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Vol. XII, No. 6
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A sixth-plate tintype from the Herb Peck Jr. collection pictures a Union trooper from the 2nd Cavalry (Iowa or Missouri) posed in front of the well-known Benton Barracks backdrop.
Editor’s Desk (p. 1)
The editor announces that a professional indexer has offered to produce an index of the first twelve years of MI, and previews content for upcoming issues.
Mail Call (pp. 2-3)
The letters to the editor about the last issue include a question about the map used in the McClellan photo examination, a revelation that the Benjamin Prather letter is a forgery, a misidentified officer in the 61st New York Infantry and an observation that the cover photo is a member of the 6th Pennsylvania Cavalry, or Rush’s Lancers, and not an artilleryman as indicated in the caption.
Passing in Review (p. 5)
Seven publications are mentioned, including Portraits of Conflict: A Photographic History of Louisiana in the Civil War (University of Arkansas Press) by Carl Moneyhon and Bobby Roberts, Confederate Goliath: The Battle of Fort Fisher (Harper Collins) by Rod Gragg, Sykes’ Regular Infantry Division, 1861-1864 (McFarland & Co.) by Timothy J. Reese, Financial Failure and Confederate Defeat (University of Illinois Press) by Douglas B. Ball and more.
The Tenth Cavalry at Fort Robinson, 1902-1907 by Tom Buecker (pp. 6-10)
The Indian Wars that dominated America had come to a close by the early part of the 10th century, and with it many of the frontier U.S. army posts were abandoned. Fort Robinson, in northwestern Nebraska, was an exception. This story provides context through the lens of the 10th U.S. Cavalry and its occupation of the fort. The text is illustrated with eight images of the regiment during this period.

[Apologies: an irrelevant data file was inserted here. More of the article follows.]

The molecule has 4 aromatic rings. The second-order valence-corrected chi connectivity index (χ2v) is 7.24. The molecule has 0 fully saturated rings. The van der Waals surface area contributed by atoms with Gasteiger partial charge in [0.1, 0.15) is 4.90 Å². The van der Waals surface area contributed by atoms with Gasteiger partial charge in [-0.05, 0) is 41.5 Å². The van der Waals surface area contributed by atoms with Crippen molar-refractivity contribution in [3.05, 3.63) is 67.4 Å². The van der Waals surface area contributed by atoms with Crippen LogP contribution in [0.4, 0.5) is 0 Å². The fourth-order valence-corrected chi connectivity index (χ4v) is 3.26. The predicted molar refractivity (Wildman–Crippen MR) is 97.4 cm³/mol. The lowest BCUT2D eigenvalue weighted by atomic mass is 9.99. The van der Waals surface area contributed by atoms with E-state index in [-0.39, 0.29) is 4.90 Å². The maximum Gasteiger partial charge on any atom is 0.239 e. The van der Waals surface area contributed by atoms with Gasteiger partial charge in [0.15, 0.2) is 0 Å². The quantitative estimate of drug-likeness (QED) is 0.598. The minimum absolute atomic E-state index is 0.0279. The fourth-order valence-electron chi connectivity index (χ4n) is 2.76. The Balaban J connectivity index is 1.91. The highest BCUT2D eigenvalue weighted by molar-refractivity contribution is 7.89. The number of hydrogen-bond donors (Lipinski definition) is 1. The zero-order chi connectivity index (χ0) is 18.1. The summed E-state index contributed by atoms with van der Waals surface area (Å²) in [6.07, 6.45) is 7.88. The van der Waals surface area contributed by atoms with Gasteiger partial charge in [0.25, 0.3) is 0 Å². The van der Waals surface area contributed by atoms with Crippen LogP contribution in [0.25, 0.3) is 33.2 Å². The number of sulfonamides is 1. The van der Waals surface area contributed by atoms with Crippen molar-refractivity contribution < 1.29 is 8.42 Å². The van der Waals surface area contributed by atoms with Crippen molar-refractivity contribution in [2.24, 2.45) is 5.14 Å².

Claimant No. 722998 and Other Tales of Civil War Soldiers (pp. 11-15)
Six profiles of Union and Confederate soldiers include William F. Hoch of the 4th Kentucky Mounted Infantry, Otis Whitney Jr. of the 27th Iowa Infantry, Andrew G. Walton of the 23rd Virginia Infantry, French Stother McCabe of the 36th Ohio Infantry, William A. MacNulty of the 10th New York Infantry “National Guard Zouaves” and 16th Veteran Reserve Corps and Gilbert H. Bates of the 1st Wisconsin Heavy Artillery.
Backdrops, II: Another look at painted backdrops and studio props in 19th century photography (pp. 16-25)
Following the first look at painted backdrop in the March/April 1990 issue, this second survey has considerably more images—36 total portraits taken from the Civil War to World War I. The vast majority was produced during the Civil War period. Perhaps the most unusual is a composite portrait of members of the 23rd Illinois Infantry, which is the centerpiece of the opening spread.
Captain Bob’s Caveat Emptorium (p. 27)
This time, the Captain attempts to pass off portraits of modern re-enactors made by photographer Fritz Kirsch as original images.
A South Carolina Bouquet: Petals that fell from the flower of Southern manhood by John Mills Bigham (pp. 28-29)
Four Palmetto State portraits accompanied by capsule histories of the subject pictured include Pvt. George Clark of the 7th Infantry, brothers Robert Charles Coleman and Henry Alexander Coleman of the 17th Infantry, Lt. Angus Mclean McRae of the 23rd Infantry and Lt. Robert S. Lewis of the 1st Cavalry.
Uniforms & History by Michael J. McAfee (p. 31)
In “62nd Regiment, New York Volunteer Infantry ‘Anderson’s Zouaves,’” McAfee examines the uniform and Civil War experiences of this organization. A portrait of Pvt. Isaac Cooper of Company A illustrates the text.
Sutlers’ Row (p. 32)
A quarter-plate tintype from the Steven Lister collection is a portrait of pipe-smoking John L.D. Lamar, circa 1856, as a cadet at the Georgia Military Institute in Marietta, Ga.